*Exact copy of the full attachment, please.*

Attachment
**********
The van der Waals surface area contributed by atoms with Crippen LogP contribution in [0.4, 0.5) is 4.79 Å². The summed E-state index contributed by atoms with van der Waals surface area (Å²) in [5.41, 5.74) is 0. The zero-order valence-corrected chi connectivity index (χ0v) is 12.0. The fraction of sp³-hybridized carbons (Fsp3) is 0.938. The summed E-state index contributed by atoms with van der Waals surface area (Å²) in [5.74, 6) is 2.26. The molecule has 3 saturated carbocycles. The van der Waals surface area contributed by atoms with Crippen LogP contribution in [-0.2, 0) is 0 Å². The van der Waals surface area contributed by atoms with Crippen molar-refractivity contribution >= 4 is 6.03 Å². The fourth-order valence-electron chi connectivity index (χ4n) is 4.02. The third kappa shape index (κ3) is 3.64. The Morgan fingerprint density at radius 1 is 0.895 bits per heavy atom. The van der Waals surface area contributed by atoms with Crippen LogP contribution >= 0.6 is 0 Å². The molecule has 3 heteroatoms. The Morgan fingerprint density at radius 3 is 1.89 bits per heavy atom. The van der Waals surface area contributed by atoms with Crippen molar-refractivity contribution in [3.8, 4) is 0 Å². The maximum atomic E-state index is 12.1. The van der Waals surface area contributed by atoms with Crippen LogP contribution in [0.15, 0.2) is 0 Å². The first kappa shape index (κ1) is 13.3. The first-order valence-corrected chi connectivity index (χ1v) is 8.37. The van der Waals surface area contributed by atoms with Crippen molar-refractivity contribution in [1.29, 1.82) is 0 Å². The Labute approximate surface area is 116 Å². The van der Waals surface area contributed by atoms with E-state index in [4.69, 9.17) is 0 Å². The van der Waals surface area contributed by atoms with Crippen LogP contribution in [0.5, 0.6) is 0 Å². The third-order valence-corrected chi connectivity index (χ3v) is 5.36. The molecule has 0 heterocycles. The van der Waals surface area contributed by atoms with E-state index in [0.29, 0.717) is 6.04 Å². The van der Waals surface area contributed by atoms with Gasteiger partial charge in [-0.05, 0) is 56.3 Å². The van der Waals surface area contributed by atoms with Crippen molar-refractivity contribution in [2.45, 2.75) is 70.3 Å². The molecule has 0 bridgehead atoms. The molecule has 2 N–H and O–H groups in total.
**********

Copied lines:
The van der Waals surface area contributed by atoms with Crippen LogP contribution in [0.4, 0.5) is 4.79 Å². The summed E-state index contributed by atoms with van der Waals surface area (Å²) in [5.41, 5.74) is 0. The zero-order valence-corrected chi connectivity index (χ0v) is 12.0. The fraction of sp³-hybridized carbons (Fsp3) is 0.938. The summed E-state index contributed by atoms with van der Waals surface area (Å²) in [5.74, 6) is 2.26. The molecule has 3 saturated carbocycles. The van der Waals surface area contributed by atoms with Crippen LogP contribution in [-0.2, 0) is 0 Å². The van der Waals surface area contributed by atoms with Crippen molar-refractivity contribution >= 4 is 6.03 Å². The fourth-order valence-electron chi connectivity index (χ4n) is 4.02. The third kappa shape index (κ3) is 3.64. The Morgan fingerprint density at radius 1 is 0.895 bits per heavy atom. The van der Waals surface area contributed by atoms with Crippen LogP contribution >= 0.6 is 0 Å². The molecule has 3 heteroatoms. The Morgan fingerprint density at radius 3 is 1.89 bits per heavy atom. The van der Waals surface area contributed by atoms with Crippen molar-refractivity contribution in [3.8, 4) is 0 Å². The maximum atomic E-state index is 12.1. The van der Waals surface area contributed by atoms with Crippen LogP contribution in [0.15, 0.2) is 0 Å². The first kappa shape index (κ1) is 13.3. The first-order valence-corrected chi connectivity index (χ1v) is 8.37. The van der Waals surface area contributed by atoms with Crippen molar-refractivity contribution in [1.29, 1.82) is 0 Å². The Labute approximate surface area is 116 Å². The van der Waals surface area contributed by atoms with E-state index in [4.69, 9.17) is 0 Å². The van der Waals surface area contributed by atoms with Crippen LogP contribution in [0.5, 0.6) is 0 Å². The third-order valence-corrected chi connectivity index (χ3v) is 5.36. The molecule has 0 heterocycles. The van der Waals surface area contributed by atoms with E-state index in [0.29, 0.717) is 6.04 Å². The van der Waals surface area contributed by atoms with Gasteiger partial charge in [-0.05, 0) is 56.3 Å². The van der Waals surface area contributed by atoms with Crippen molar-refractivity contribution in [2.45, 2.75) is 70.3 Å². The molecule has 0 bridgehead atoms. The molecule has 2 N–H and O–H groups in total.